Based on kernel version 3.16. Page generated on 2014-08-06 21:35 EST.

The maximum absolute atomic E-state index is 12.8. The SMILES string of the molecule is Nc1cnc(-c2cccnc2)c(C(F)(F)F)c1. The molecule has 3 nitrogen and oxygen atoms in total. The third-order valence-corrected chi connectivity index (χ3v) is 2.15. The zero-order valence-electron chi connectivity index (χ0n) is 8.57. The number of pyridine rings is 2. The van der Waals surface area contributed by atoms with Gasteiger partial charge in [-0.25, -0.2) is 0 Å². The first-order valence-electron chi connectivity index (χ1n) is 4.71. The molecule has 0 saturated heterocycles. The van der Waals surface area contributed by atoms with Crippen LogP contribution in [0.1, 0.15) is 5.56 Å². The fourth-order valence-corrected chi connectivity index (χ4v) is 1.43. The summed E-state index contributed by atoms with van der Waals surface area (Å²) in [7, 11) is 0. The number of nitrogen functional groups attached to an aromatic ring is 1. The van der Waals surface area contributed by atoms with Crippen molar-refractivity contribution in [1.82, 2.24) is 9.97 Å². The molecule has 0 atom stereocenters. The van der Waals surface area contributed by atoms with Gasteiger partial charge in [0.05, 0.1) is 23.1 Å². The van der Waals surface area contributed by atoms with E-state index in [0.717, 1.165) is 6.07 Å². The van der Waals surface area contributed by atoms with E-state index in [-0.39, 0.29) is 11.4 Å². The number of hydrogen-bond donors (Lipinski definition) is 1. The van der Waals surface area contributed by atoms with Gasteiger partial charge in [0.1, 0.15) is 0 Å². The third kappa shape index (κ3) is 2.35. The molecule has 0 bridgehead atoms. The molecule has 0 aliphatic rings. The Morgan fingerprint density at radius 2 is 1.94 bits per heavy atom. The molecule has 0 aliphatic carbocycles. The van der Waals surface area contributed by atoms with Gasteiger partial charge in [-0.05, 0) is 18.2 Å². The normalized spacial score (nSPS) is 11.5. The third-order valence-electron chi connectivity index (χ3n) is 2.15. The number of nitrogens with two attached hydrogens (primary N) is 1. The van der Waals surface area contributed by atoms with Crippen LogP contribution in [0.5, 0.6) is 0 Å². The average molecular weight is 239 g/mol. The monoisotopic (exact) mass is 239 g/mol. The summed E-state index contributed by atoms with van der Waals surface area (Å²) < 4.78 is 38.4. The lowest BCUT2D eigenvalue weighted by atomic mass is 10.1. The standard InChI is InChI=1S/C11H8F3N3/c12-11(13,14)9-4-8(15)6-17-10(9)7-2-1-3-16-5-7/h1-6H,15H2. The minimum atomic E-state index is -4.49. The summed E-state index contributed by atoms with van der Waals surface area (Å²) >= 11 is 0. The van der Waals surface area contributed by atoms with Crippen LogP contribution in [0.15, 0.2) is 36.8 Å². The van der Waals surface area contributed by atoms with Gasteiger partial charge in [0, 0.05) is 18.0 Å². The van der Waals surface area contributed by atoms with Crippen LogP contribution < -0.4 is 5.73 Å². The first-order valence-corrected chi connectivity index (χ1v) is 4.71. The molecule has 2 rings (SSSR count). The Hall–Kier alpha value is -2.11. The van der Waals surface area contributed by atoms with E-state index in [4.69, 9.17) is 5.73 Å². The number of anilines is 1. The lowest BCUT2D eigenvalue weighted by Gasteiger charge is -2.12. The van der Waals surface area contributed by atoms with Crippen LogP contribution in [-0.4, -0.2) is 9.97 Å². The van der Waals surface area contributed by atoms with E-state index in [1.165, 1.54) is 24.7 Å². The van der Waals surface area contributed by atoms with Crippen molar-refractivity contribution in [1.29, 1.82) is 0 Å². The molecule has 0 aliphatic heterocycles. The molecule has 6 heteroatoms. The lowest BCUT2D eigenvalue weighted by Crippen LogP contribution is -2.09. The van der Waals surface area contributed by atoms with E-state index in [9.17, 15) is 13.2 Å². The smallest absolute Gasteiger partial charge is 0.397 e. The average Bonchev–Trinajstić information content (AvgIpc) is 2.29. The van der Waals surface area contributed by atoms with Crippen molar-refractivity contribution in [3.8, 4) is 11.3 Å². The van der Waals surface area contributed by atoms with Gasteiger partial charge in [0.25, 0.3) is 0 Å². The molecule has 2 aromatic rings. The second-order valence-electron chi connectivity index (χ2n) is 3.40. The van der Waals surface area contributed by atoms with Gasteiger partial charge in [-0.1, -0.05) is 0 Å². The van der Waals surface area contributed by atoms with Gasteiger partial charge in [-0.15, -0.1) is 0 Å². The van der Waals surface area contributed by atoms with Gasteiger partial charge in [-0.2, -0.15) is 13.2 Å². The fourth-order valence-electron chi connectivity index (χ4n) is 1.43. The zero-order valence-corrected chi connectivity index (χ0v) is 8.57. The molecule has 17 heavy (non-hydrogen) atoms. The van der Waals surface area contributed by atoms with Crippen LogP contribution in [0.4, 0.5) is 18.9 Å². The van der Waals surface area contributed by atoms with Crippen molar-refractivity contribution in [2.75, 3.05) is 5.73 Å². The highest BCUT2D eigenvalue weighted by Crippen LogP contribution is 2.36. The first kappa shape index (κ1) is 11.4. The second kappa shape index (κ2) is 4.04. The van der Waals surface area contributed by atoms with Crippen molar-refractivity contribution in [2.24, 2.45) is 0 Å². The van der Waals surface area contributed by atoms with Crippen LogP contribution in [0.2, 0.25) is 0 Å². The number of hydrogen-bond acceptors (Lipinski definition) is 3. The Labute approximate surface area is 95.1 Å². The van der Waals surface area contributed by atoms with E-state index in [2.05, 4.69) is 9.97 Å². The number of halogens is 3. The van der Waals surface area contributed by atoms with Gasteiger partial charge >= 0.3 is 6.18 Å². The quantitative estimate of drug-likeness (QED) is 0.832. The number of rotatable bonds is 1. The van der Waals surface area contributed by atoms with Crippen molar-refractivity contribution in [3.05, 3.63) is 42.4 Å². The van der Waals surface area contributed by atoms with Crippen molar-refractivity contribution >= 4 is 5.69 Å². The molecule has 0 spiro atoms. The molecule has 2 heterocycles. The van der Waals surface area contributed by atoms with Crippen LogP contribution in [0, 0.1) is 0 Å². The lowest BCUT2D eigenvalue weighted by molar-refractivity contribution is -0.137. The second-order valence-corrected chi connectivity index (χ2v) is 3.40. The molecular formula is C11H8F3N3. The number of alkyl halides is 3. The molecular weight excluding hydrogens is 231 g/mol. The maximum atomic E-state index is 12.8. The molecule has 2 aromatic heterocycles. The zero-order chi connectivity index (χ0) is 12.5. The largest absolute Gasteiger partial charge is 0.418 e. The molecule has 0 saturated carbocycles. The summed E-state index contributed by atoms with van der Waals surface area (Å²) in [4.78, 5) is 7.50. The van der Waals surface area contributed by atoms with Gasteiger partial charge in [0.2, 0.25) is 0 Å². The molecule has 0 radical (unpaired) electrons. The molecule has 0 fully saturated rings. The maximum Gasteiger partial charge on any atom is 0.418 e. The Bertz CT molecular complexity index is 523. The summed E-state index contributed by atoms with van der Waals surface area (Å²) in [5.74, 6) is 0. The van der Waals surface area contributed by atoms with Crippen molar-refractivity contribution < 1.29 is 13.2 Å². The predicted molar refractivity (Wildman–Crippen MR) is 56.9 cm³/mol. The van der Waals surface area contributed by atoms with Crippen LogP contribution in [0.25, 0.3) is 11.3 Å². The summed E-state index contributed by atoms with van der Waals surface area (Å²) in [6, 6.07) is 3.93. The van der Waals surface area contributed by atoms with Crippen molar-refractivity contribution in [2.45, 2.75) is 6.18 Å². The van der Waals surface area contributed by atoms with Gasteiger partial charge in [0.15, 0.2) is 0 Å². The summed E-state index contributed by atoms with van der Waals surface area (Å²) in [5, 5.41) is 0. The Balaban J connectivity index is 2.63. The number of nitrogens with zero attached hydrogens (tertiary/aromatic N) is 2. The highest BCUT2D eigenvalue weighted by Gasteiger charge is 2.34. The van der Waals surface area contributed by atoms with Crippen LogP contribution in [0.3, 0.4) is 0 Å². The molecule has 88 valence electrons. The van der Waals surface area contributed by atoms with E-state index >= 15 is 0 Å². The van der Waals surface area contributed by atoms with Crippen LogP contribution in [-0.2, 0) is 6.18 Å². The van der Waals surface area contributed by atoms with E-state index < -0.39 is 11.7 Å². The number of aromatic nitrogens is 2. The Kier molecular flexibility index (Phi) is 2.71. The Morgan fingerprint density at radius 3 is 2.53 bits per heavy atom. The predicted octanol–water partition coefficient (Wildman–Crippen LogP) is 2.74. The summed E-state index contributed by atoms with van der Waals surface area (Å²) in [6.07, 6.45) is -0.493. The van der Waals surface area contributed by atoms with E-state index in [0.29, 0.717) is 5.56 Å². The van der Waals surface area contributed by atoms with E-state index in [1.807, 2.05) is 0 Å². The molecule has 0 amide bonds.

1 What: /sys/bus/pci/drivers/.../bind 2 Date: December 2003 3 Contact: firstname.lastname@example.org 4 Description: 5 Writing a device location to this file will cause 6 the driver to attempt to bind to the device found at 7 this location. This is useful for overriding default 8 bindings. The format for the location is: DDDD:BB:DD.F. 9 That is Domain:Bus:Device.Function and is the same as 10 found in /sys/bus/pci/devices/. For example: 11 # echo 0000:00:19.0 > /sys/bus/pci/drivers/foo/bind 12 (Note: kernels before 2.6.28 may require echo -n). 13 14 What: /sys/bus/pci/drivers/.../unbind 15 Date: December 2003 16 Contact: email@example.com 17 Description: 18 Writing a device location to this file will cause the 19 driver to attempt to unbind from the device found at 20 this location. This may be useful when overriding default 21 bindings. The format for the location is: DDDD:BB:DD.F. 22 That is Domain:Bus:Device.Function and is the same as 23 found in /sys/bus/pci/devices/. For example: 24 # echo 0000:00:19.0 > /sys/bus/pci/drivers/foo/unbind 25 (Note: kernels before 2.6.28 may require echo -n). 26 27 What: /sys/bus/pci/drivers/.../new_id 28 Date: December 2003 29 Contact: firstname.lastname@example.org 30 Description: 31 Writing a device ID to this file will attempt to 32 dynamically add a new device ID to a PCI device driver. 33 This may allow the driver to support more hardware than 34 was included in the driver's static device ID support 35 table at compile time. The format for the device ID is: 36 VVVV DDDD SVVV SDDD CCCC MMMM PPPP. That is Vendor ID, 37 Device ID, Subsystem Vendor ID, Subsystem Device ID, 38 Class, Class Mask, and Private Driver Data. The Vendor ID 39 and Device ID fields are required, the rest are optional. 40 Upon successfully adding an ID, the driver will probe 41 for the device and attempt to bind to it. For example: 42 # echo "8086 10f5" > /sys/bus/pci/drivers/foo/new_id 43 44 What: /sys/bus/pci/drivers/.../remove_id 45 Date: February 2009 46 Contact: Chris Wright <email@example.com> 47 Description: 48 Writing a device ID to this file will remove an ID 49 that was dynamically added via the new_id sysfs entry. 50 The format for the device ID is: 51 VVVV DDDD SVVV SDDD CCCC MMMM. That is Vendor ID, Device 52 ID, Subsystem Vendor ID, Subsystem Device ID, Class, 53 and Class Mask. The Vendor ID and Device ID fields are 54 required, the rest are optional. After successfully 55 removing an ID, the driver will no longer support the 56 device. This is useful to ensure auto probing won't 57 match the driver to the device. For example: 58 # echo "8086 10f5" > /sys/bus/pci/drivers/foo/remove_id 59 60 What: /sys/bus/pci/rescan 61 Date: January 2009 62 Contact: Linux PCI developers <firstname.lastname@example.org> 63 Description: 64 Writing a non-zero value to this attribute will 65 force a rescan of all PCI buses in the system, and 66 re-discover previously removed devices. 67 68 What: /sys/bus/pci/devices/.../msi_irqs/ 69 Date: September, 2011 70 Contact: Neil Horman <email@example.com> 71 Description: 72 The /sys/devices/.../msi_irqs directory contains a variable set 73 of files, with each file being named after a corresponding msi 74 irq vector allocated to that device. 75 76 What: /sys/bus/pci/devices/.../msi_irqs/<N> 77 Date: September 2011 78 Contact: Neil Horman <firstname.lastname@example.org> 79 Description: 80 This attribute indicates the mode that the irq vector named by 81 the file is in (msi vs. msix) 82 83 What: /sys/bus/pci/devices/.../remove 84 Date: January 2009 85 Contact: Linux PCI developers <email@example.com> 86 Description: 87 Writing a non-zero value to this attribute will 88 hot-remove the PCI device and any of its children. 89 90 What: /sys/bus/pci/devices/.../pci_bus/.../rescan 91 Date: May 2011 92 Contact: Linux PCI developers <firstname.lastname@example.org> 93 Description: 94 Writing a non-zero value to this attribute will 95 force a rescan of the bus and all child buses, 96 and re-discover devices removed earlier from this 97 part of the device tree. 98 99 What: /sys/bus/pci/devices/.../rescan 100 Date: January 2009 101 Contact: Linux PCI developers <email@example.com> 102 Description: 103 Writing a non-zero value to this attribute will 104 force a rescan of the device's parent bus and all 105 child buses, and re-discover devices removed earlier 106 from this part of the device tree. 107 108 What: /sys/bus/pci/devices/.../reset 109 Date: July 2009 110 Contact: Michael S. Tsirkin <firstname.lastname@example.org> 111 Description: 112 Some devices allow an individual function to be reset 113 without affecting other functions in the same device. 114 For devices that have this support, a file named reset 115 will be present in sysfs. Writing 1 to this file 116 will perform reset. 117 118 What: /sys/bus/pci/devices/.../vpd 119 Date: February 2008 120 Contact: Ben Hutchings <email@example.com> 121 Description: 122 A file named vpd in a device directory will be a 123 binary file containing the Vital Product Data for the 124 device. It should follow the VPD format defined in 125 PCI Specification 2.1 or 2.2, but users should consider 126 that some devices may have malformatted data. If the 127 underlying VPD has a writable section then the 128 corresponding section of this file will be writable. 129 130 What: /sys/bus/pci/devices/.../virtfnN 131 Date: March 2009 132 Contact: Yu Zhao <firstname.lastname@example.org> 133 Description: 134 This symbolic link appears when hardware supports the SR-IOV 135 capability and the Physical Function driver has enabled it. 136 The symbolic link points to the PCI device sysfs entry of the 137 Virtual Function whose index is N (0...MaxVFs-1). 138 139 What: /sys/bus/pci/devices/.../dep_link 140 Date: March 2009 141 Contact: Yu Zhao <email@example.com> 142 Description: 143 This symbolic link appears when hardware supports the SR-IOV 144 capability and the Physical Function driver has enabled it, 145 and this device has vendor specific dependencies with others. 146 The symbolic link points to the PCI device sysfs entry of 147 Physical Function this device depends on. 148 149 What: /sys/bus/pci/devices/.../physfn 150 Date: March 2009 151 Contact: Yu Zhao <firstname.lastname@example.org> 152 Description: 153 This symbolic link appears when a device is a Virtual Function. 154 The symbolic link points to the PCI device sysfs entry of the 155 Physical Function this device associates with. 156 157 What: /sys/bus/pci/slots/.../module 158 Date: June 2009 159 Contact: email@example.com 160 Description: 161 This symbolic link points to the PCI hotplug controller driver 162 module that manages the hotplug slot. 163 164 What: /sys/bus/pci/devices/.../label 165 Date: July 2010 166 Contact: Narendra K <firstname.lastname@example.org>, email@example.com 167 Description: 168 Reading this attribute will provide the firmware 169 given name (SMBIOS type 41 string or ACPI _DSM string) of 170 the PCI device. The attribute will be created only 171 if the firmware has given a name to the PCI device. 172 ACPI _DSM string name will be given priority if the 173 system firmware provides SMBIOS type 41 string also. 174 Users: 175 Userspace applications interested in knowing the 176 firmware assigned name of the PCI device. 177 178 What: /sys/bus/pci/devices/.../index 179 Date: July 2010 180 Contact: Narendra K <firstname.lastname@example.org>, email@example.com 181 Description: 182 Reading this attribute will provide the firmware 183 given instance (SMBIOS type 41 device type instance) of the 184 PCI device. The attribute will be created only if the firmware 185 has given an instance number to the PCI device. 186 Users: 187 Userspace applications interested in knowing the 188 firmware assigned device type instance of the PCI 189 device that can help in understanding the firmware 190 intended order of the PCI device. 191 192 What: /sys/bus/pci/devices/.../acpi_index 193 Date: July 2010 194 Contact: Narendra K <firstname.lastname@example.org>, email@example.com 195 Description: 196 Reading this attribute will provide the firmware 197 given instance (ACPI _DSM instance number) of the PCI device. 198 The attribute will be created only if the firmware has given 199 an instance number to the PCI device. ACPI _DSM instance number 200 will be given priority if the system firmware provides SMBIOS 201 type 41 device type instance also. 202 Users: 203 Userspace applications interested in knowing the 204 firmware assigned instance number of the PCI 205 device that can help in understanding the firmware 206 intended order of the PCI device. 207 208 What: /sys/bus/pci/devices/.../d3cold_allowed 209 Date: July 2012 210 Contact: Huang Ying <firstname.lastname@example.org> 211 Description: 212 d3cold_allowed is bit to control whether the corresponding PCI 213 device can be put into D3Cold state. If it is cleared, the 214 device will never be put into D3Cold state. If it is set, the 215 device may be put into D3Cold state if other requirements are 216 satisfied too. Reading this attribute will show the current 217 value of d3cold_allowed bit. Writing this attribute will set 218 the value of d3cold_allowed bit. 219 220 What: /sys/bus/pci/devices/.../sriov_totalvfs 221 Date: November 2012 222 Contact: Donald Dutile <email@example.com> 223 Description: 224 This file appears when a physical PCIe device supports SR-IOV. 225 Userspace applications can read this file to determine the 226 maximum number of Virtual Functions (VFs) a PCIe physical 227 function (PF) can support. Typically, this is the value reported 228 in the PF's SR-IOV extended capability structure's TotalVFs 229 element. Drivers have the ability at probe time to reduce the 230 value read from this file via the pci_sriov_set_totalvfs() 231 function. 232 233 What: /sys/bus/pci/devices/.../sriov_numvfs 234 Date: November 2012 235 Contact: Donald Dutile <firstname.lastname@example.org> 236 Description: 237 This file appears when a physical PCIe device supports SR-IOV. 238 Userspace applications can read and write to this file to 239 determine and control the enablement or disablement of Virtual 240 Functions (VFs) on the physical function (PF). A read of this 241 file will return the number of VFs that are enabled on this PF. 242 A number written to this file will enable the specified 243 number of VFs. A userspace application would typically read the 244 file and check that the value is zero, and then write the number 245 of VFs that should be enabled on the PF; the value written 246 should be less than or equal to the value in the sriov_totalvfs 247 file. A userspace application wanting to disable the VFs would 248 write a zero to this file. The core ensures that valid values 249 are written to this file, and returns errors when values are not 250 valid. For example, writing a 2 to this file when sriov_numvfs 251 is not 0 and not 2 already will return an error. Writing a 10 252 when the value of sriov_totalvfs is 8 will return an error. 253 254 What: /sys/bus/pci/devices/.../driver_override 255 Date: April 2014 256 Contact: Alex Williamson <email@example.com> 257 Description: 258 This file allows the driver for a device to be specified which 259 will override standard static and dynamic ID matching. When 260 specified, only a driver with a name matching the value written 261 to driver_override will have an opportunity to bind to the 262 device. The override is specified by writing a string to the 263 driver_override file (echo pci-stub > driver_override) and 264 may be cleared with an empty string (echo > driver_override). 265 This returns the device to standard matching rules binding. 266 Writing to driver_override does not automatically unbind the 267 device from its current driver or make any attempt to 268 automatically load the specified driver. If no driver with a 269 matching name is currently loaded in the kernel, the device 270 will not bind to any driver. This also allows devices to 271 opt-out of driver binding using a driver_override name such as 272 "none". Only a single driver may be specified in the override, 273 there is no support for parsing delimiters.